We’re blazing through the water with the Miami skyline blurring past and triple Yamaha F300 outboards roaring astern, when the captain yells “hold on tight!” and cranks the wheel hard-over. With the agility of a cat (the animal, not the boat) the twin-stepped, variable-degree deadrise hull latches onto the water’s surface and whips around in a 180. We smother our own wake beneath 8,200 pounds of fiberglass without so much as a bump or a thump, feed those Yamahas more oats, and break 65 MPH. When the captain backs off on the throttles, there’s only one thing going through my mind: My turn! My turn! Gimme the wheel!
Big, bodacious center consoles burst onto the scene a few years back, and today they’re more or less commonplace. In fact, by today’s standards the 368CC isn’t particularly huge; center consoles like the Boston Whaler 420, the Everglades 435cc, and of course the whopping-big Hydra-Sports 53 Suenos have set a new bar for just how big an open fishing boat can be.
What’s not commonplace among this genre of boat, however, is the hot-rod handling and performance the Edgewater offers. Part of the reason is that variable-degree deadrise hull design, sure. But another factor is how Edgewater builds their boats. This company has long been at the forefront of fiberglass molding techniques, and the net result is a stronger, lighter boat.
Let’s compare weights. The 368CC tips the scales at 8,200 pounds. The Everglades 355T comes in at 9,500. The slightly smaller Belzona 325 weighs 11,300 pounds. And the slightly larger Contender 39 ST comes in at 15,400 pounds. Getting the picture?
|Water capacity||42 gal.|
|Fuel capacity||410 gal.|
A prime example of the weight savings can be found in this boat’s integrated carbon-fiber hard top. Like other parts of the boat, it’s built with resin infusion. That makes it super-light, which helps lower the boat’s center of gravity, thus enhancing handling and stability even more. On top of that, Edgewater uses a technique they call “Single Piece Infusion,” or SPI, to lay up the hull and stringer system. Vinylester resin is infused through both the hull and the stringer system at the same time, in one process, instead of laying up the pieces separately then bonding them together. All of the resin cures at the same time, and the result is a single-piece structure. According to Edgewater, the piece is up to three times stronger than some traditional lay-ups.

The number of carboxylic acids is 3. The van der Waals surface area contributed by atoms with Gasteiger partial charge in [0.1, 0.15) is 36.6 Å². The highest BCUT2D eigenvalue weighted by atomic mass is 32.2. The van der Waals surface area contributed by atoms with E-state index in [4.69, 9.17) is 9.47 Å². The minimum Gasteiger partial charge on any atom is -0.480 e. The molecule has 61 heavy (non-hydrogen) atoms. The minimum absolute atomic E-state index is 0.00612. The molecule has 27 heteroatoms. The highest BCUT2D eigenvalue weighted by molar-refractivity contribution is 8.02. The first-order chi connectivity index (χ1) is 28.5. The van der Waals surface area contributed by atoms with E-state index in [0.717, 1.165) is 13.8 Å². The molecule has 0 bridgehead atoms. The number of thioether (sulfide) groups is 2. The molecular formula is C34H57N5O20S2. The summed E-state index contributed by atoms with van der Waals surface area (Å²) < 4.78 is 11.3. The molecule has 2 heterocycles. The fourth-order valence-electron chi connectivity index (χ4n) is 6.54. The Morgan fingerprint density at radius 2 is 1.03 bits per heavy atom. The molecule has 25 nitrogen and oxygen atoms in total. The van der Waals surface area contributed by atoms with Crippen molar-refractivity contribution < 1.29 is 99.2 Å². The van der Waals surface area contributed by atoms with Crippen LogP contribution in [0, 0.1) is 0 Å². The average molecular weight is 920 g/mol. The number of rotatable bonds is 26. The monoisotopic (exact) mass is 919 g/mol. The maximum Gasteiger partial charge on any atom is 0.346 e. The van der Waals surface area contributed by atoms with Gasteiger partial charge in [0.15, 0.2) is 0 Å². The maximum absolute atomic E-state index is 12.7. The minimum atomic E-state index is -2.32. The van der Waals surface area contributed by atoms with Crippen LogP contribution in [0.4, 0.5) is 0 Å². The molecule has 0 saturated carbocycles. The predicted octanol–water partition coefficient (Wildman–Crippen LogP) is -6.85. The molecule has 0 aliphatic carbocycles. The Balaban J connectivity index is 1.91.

I didn’t have an impact-o-meter (more commonly known as a sledgehammer) when I ran the boat, so I couldn’t put that claim to the test (and I’m pretty sure they wouldn’t want me banging away on the hull of their new boat anyway). But crossing two and three foot boat wakes at 65 MPH gives you a pretty good feel for how stout a boat is, and in this case I don’t hesitate to say that the 368CC feels granite-solid as it goes chopping through the rough stuff.
So if the boat is super-light, super-strong, and runs great, why doesn’t everyone looking for a 30-something center console buy a 368CC? The biggest downside is simple: cost. Building boats like this isn’t cheap. I wish I could give you a ballpark price, but when asked, Edgewater said “This is a customizable boat, we prefer not to publish a number but refer readers to their local Edgewater dealer.” Draw your own conclusions.
Anglers looking at the 368CC will also have to give a little bit in the fishing department. Yes, this is a center console, but like many in its class the console has been expanded quite a bit to make room for a comfy, air-conditioned cabin. It has a full-sized berth, a small galley, and a head. But walking around the sides of the console you won’t find more deck space than you’d find on many smaller center console boats. There are also some accommodations made for comfort in the bow area, which has seating on either side and a table which can serve as a filler, turning the bow into a sunpad or casting deck. It’s a comfy, well thought-out arrangement, but some blood-and-guts fishermen would prefer wide-open fishing space.
Otherwise, the 368CC is well-armed for your fishing mission. The transom houses a 45 gallon livewell, a pair of 200-quart integrated, insulated fishboxes live in the deck, there’s a bait-prep station with a sink in the transom, fresh and raw water washdowns, and a concealed anchor with a windlass in the bow.
The boat also has a lot of fine details that may not jump out at you upon first glance but make for a better boat. The windshield, for example, is a custom frameless design that eliminates glare without distorting your view, even when you look through the curves in the sides. A low-profile grab rail rings the inwales, from bow to stern. A pair of blue LED underwater lights come standard (note to Edgewater: the greenies attract more fish, though something tells me you'd change this up if a buyer asked). And the Edson wheel comes with a suicide knob.
|Test conditions: Calm seas, 2 POB. Performance data provided courtesy of Yamaha.|
|Power||Triple Yamaha F300 four-stroke outboards.|
I put that knob to good use, when it was finally my turn to take command of the 368CC and put this boat through its paces. I zigged, I zagged, and I zoomed. More importantly, I smiled—and I’ll bet you will, too.
Other Choices: The Everglades 355T we mentioned earlier is a head-to-head competitor; it has similar performance with triple F350 outboards, is also incredibly well-built, but leans a bit more towards fishy and a bit less towards comfy, eschewing the forward seating for deck space and keeping the console (and cabin) more svelte. Those looking for more comfort and family-friendliness (at the expense of some fishability, of course) may like the Grady-White Freedom 335, which has a dual console layout with cabins to each side.
See Edgewater 368CC listings.
For more information, visit Edgewater.